The Courier News from Blytheville, Arkansas on September 21, 1949 · Page 6
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The Courier News from Blytheville, Arkansas · Page 6

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Blytheville, Arkansas
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Wednesday, September 21, 1949
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Page 6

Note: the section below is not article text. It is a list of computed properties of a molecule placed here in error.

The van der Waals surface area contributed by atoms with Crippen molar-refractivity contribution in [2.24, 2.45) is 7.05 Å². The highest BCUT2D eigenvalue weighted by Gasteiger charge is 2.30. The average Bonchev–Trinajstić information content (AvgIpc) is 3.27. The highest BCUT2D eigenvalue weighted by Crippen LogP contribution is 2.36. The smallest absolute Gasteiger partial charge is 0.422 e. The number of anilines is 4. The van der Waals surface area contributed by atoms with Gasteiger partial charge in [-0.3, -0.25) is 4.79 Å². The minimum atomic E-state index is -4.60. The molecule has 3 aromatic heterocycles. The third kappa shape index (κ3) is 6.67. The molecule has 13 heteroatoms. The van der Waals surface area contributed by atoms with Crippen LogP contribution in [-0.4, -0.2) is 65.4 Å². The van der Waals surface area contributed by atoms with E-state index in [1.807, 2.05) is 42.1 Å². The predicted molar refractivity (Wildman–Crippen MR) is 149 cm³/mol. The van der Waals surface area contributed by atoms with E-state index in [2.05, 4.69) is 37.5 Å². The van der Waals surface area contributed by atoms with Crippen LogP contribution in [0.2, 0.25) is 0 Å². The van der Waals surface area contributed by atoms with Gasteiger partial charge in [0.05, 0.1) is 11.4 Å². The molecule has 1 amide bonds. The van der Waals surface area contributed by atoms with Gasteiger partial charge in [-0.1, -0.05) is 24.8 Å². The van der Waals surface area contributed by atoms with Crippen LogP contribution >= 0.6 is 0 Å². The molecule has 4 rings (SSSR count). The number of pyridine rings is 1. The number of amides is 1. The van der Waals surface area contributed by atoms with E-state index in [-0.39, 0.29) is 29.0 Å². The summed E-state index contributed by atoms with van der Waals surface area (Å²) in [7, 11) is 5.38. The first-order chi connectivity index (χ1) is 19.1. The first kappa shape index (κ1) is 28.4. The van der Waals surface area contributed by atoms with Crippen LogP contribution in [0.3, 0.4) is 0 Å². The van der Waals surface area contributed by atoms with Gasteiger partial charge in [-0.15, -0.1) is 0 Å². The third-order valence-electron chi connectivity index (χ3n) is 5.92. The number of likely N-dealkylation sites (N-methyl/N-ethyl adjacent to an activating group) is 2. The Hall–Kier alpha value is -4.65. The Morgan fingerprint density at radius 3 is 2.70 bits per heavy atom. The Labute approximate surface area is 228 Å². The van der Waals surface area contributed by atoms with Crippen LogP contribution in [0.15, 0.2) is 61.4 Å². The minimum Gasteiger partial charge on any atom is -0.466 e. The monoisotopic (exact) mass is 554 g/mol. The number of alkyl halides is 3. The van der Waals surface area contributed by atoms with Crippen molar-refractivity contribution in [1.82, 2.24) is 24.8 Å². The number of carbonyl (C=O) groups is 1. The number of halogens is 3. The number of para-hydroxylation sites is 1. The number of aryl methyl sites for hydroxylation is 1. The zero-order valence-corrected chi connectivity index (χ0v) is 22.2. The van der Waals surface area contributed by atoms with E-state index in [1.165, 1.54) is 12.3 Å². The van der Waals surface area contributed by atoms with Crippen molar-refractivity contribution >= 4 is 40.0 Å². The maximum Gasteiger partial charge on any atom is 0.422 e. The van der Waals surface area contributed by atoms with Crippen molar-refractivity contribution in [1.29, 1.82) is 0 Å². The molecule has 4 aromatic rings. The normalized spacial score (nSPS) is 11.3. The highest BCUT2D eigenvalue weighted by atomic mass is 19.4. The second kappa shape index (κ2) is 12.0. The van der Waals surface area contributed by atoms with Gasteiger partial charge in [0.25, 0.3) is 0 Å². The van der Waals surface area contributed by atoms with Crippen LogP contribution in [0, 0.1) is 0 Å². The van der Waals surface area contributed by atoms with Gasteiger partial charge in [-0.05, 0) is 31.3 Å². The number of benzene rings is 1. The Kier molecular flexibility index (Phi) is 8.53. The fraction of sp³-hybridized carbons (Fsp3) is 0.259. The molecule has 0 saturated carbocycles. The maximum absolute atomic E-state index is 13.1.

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PAGE BIZ BLYTHEVTLLE (ARK.)' COURIER NEW8 Robeson Called In Trial of'Reds' Negro Singer Appears For Defendants But Gets in Only Few Words NEW YORK, Sept. 21. W) — Singer Paul Robeson testified 20 minutes for the defense yesterday : in the communist conspiracy trial, But about all he got to Ray was that he knew all the defendants— and that he once studied law under Federal Judge Harold R. Medina, .. who Is presiding at the trial. The government objected to virtually everything else the Negro baritone wsus asked, and Nfedina up- 'held the objections. A climax came when defense counsel George w. Crockett, Jr., also a Negro, inquired of Robeson: "I think you shared a platform once with President Roosevelt." Objection, said U.S. Attorney Jolm F. X. McGohey. Sustained, said Medina. The judge added that Crockett seemed to be trying to establish facts even though the questions ^•ere being ruled out. Whether Robeson did or didn't • share a platform \vith the late president. Mednia said, has nothing to do wilh the case. Crockett said that In viesv of the rulings he found it Impassible to get the testimony he wanted from Robeson. "I don't think you should have called him," Medina commented. Robeson left, the stand a few minutes later after McGohey said he didn't wish to cross-examine. Robeson told an Impromptu news conference immediately afterward: , "My reaction Is that they don't want the truth." By "they" he apparently meant Medina and the prosecution. Robeson said he had hoped to : testify that "the Communist Party has played a magnificent rote in fighting for the freedom of the American Negro." "I refuse to believe after today," he'said, "that the courts sit in a middle position." Robeson mentioned the Westches-> ' ter disorders during the news con' ference. 5fate Spends Millions LITTLE HOCK, Sept. 21. IJPt-r- State expenditures for the 1918-49 fiscal year will total $115,707,554.28. . State Comptroller LeRov Beasley "reported today treasury warranl.s for that amount had been issued .to cover the state's expenditures from July 1, 1948, through June 31, f'1949. WEDNESDAY, SEPTEMBER 21, 1949 Pitching' Horseskoes BY BILLY ROSE The other night at "31," I got to gabbing with a movie prodiicer about Jimmy Stewart's recent marriage, "I think it'll click/' I said. "Jimmy's a fh'si-run guy, and unless the photos are lying hts bride is an elegant bit of bric-a-brac." "I can't help wishing it had never happened/' -said the movie man. "How come? What have you got agatii-st Ihe marriage?" "Only the fact, that It grot in the papers," said Die producer. 'vFVjr a long time to come, litlc girls will be telling themselves that if Mrs. McLean could hook a fel.a like Jimmy. why, Jt could conceivably happen to anybody/' "Jt means biishio.s.'s at the box of- nce," I said. "I know it dor,":," said the movie man, ''but thr.se fan washes can got pretty serious. Why, I remember one caw where. ... As the producer told it, a few years ago a cute little buttonno.se named Adelaide who lived In suburban Los Angeles developed a .swoon-sized crush on a Hollywood star. The walls of her room were papered with his photos, and she kept telling her chums that if she ever met her idol .she would offer herself to him, body, -soul and sad- cile shoes. Well, she Rot her chance, When her high .school paper ran its annual poetry contest, the winning effort was a hoLsy-totsy hosanna dedicated by Adelaide to her celluloid crush, and n few days later the star's press agent heard about H, Never one to Jet a gimmick lie follow, he arranged to have the actor visit Adelaide's school, present her with a meual and, for the benclit of the flashbulbs, take her to dinner at one of the town's principal rc.stauranl.s. The first part of The pre^s stunt wont off on schedule, Adelaide, ihe color of clnm juice when the great man pinned the medal to her blouse, managed to smile pretty for the cameras, but. at dinner that night sh« began to come apart at Iht seams. lu-strad of making the big offer she had been rehearsing for months, she began La babble like the schoolgirl .she was and, for a grand finale, knocked over her coffee and splattered the actor's suit. The glamour-goon made the mistake of tittering. And that was the end of Adelaide's world. When she got home, she wrote htm a dying-duck letter of farewell, dropped it in the mailbox down the street, and then went to the medicine che.st. and swallowed a bottle of sleeping lablel-s. Fortunately, her parents came home irom a bridge game In time to discover what she had.done, and for the next couple of hours the lovelorn tot was subjected to the further indignity of a stomach pump and assorted emetics. Next morning the frightened star phoned the ten-agcr's father, and was plenty relieved when he learned that (he little girl was all right. "Did he ever see the kid again?" I a?kcd the movie producer. "No. However, he did .send an emissary who had more in common with the girl—his younger daughter, jane, who was only five years older than Adelaide," (Copyright, 1349, by Billy Rose) ; Men Find Ghost {Village Deep in Florida Swamps FORT LACTDERDALE, PI a, Sept. (AP)—An abandoned village with human bones strewn around has been found deep In the Evergladas, Three men from ncnrby Davic— Huily Stirling Wllllnrn Hill and L. p. Harvey—made their way to the ghost village and brought back a report to Ihcir find, the Fort Lau- derdalc Onily News said. The village, located on a high Hammock, once contained about a do?x?n buildings, mcJuding a sugar mill, the men reported. Bonc.s of humans and animals, broken canoes, bits of pottery, copper caUErons, and "every conceivable. kind of debris" was scattered among the rotting buildings, they added. All the buildings were of cypie.ss, h*ld together with hand-wrought nails of copper and bronze. Stirling, a war-time pilot, flrot sighted the village from the »lr. The trio then went as far as possible toward the sot In a flat-bottomed boat. Then they hacked their way through thick foliage and Jungle growth. Sliding said Hie Mlc is about 10 miles from the Intersection of U.S. Highway 27 and State Road M and 30 miles west of Fort Laudcrdsle. They hope to find out wliat happened to the people who built the village and Inhabited it for some time before disaster overtook them. Distributed bv The Bell Syndicate. Inc.) RENT A CAR Drive Anywhere Vou Please Simpson Oil Co. Phone 937 Shipments of oysters In the shell from America to Euroi>e started in 1861. Senate Committee Atkg Hearing on Judge Minton WASHINGTON, Sept. 21M*V- The Senate Judiciary Committee yesterday ordered a public hearing next Tuesday on the ippointment of supreme court. ' Members decided, at > closed session, to listen then to any witnesses who wish to protest President Truman's selection of Mlnton to fill the vacancy caused by the deith of Justice Wiley B. Rutledge. TOere was nn talk of calling Mlnton himself to testify, member* said. Ordinarily, supreme court nominees are not asked to appear. Senator Ferguson (H-Michl, a committee member, said he wants full hearing on the nomination. 44-Pound Radish Found CASINO, NJS.W., Australia— (a> t — A radish which sounds as If It should have come from the celebrated Mowbray Swamp, Tasmania —where they grow turnips up to four feet long and still edible- has t,een reported here. It weighed 44 Ibs., anl was one of 15, the othen nearly as big. J. Goldsmith produced these monstors In hts back-yard garden. 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